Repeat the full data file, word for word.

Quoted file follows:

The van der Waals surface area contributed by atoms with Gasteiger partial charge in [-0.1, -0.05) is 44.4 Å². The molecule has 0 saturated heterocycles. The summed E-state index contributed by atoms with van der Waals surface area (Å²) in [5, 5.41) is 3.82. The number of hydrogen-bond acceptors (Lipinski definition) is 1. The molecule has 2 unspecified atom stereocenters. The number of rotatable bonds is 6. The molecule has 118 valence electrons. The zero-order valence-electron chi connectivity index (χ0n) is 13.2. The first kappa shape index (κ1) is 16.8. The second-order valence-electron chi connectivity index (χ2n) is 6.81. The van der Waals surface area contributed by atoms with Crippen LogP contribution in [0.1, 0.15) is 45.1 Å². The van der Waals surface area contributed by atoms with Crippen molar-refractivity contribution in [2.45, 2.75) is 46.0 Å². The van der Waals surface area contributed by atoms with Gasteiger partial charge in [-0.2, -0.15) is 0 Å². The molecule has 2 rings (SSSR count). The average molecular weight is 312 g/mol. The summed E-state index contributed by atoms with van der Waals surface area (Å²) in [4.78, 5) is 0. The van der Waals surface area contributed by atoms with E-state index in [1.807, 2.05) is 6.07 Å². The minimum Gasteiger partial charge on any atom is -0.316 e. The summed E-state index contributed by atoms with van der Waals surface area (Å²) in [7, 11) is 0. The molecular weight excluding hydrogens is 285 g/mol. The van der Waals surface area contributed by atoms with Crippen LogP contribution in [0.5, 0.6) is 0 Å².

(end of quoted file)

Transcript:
The van der Waals surface area contributed by atoms with Gasteiger partial charge in [-0.1, -0.05) is 44.4 Å². The molecule has 0 saturated heterocycles. The summed E-state index contributed by atoms with van der Waals surface area (Å²) in [5, 5.41) is 3.82. The number of hydrogen-bond acceptors (Lipinski definition) is 1. The molecule has 2 unspecified atom stereocenters. The number of rotatable bonds is 6. The molecule has 118 valence electrons. The zero-order valence-electron chi connectivity index (χ0n) is 13.2. The first kappa shape index (κ1) is 16.8. The second-order valence-electron chi connectivity index (χ2n) is 6.81. The van der Waals surface area contributed by atoms with Crippen LogP contribution in [0.1, 0.15) is 45.1 Å². The van der Waals surface area contributed by atoms with Crippen molar-refractivity contribution in [2.45, 2.75) is 46.0 Å². The van der Waals surface area contributed by atoms with Gasteiger partial charge in [-0.2, -0.15) is 0 Å². The molecule has 2 rings (SSSR count). The average molecular weight is 312 g/mol. The summed E-state index contributed by atoms with van der Waals surface area (Å²) in [4.78, 5) is 0. The van der Waals surface area contributed by atoms with E-state index in [1.807, 2.05) is 6.07 Å². The minimum Gasteiger partial charge on any atom is -0.316 e. The summed E-state index contributed by atoms with van der Waals surface area (Å²) in [7, 11) is 0. The molecular weight excluding hydrogens is 285 g/mol. The van der Waals surface area contributed by atoms with Crippen LogP contribution in [0.5, 0.6) is 0 Å².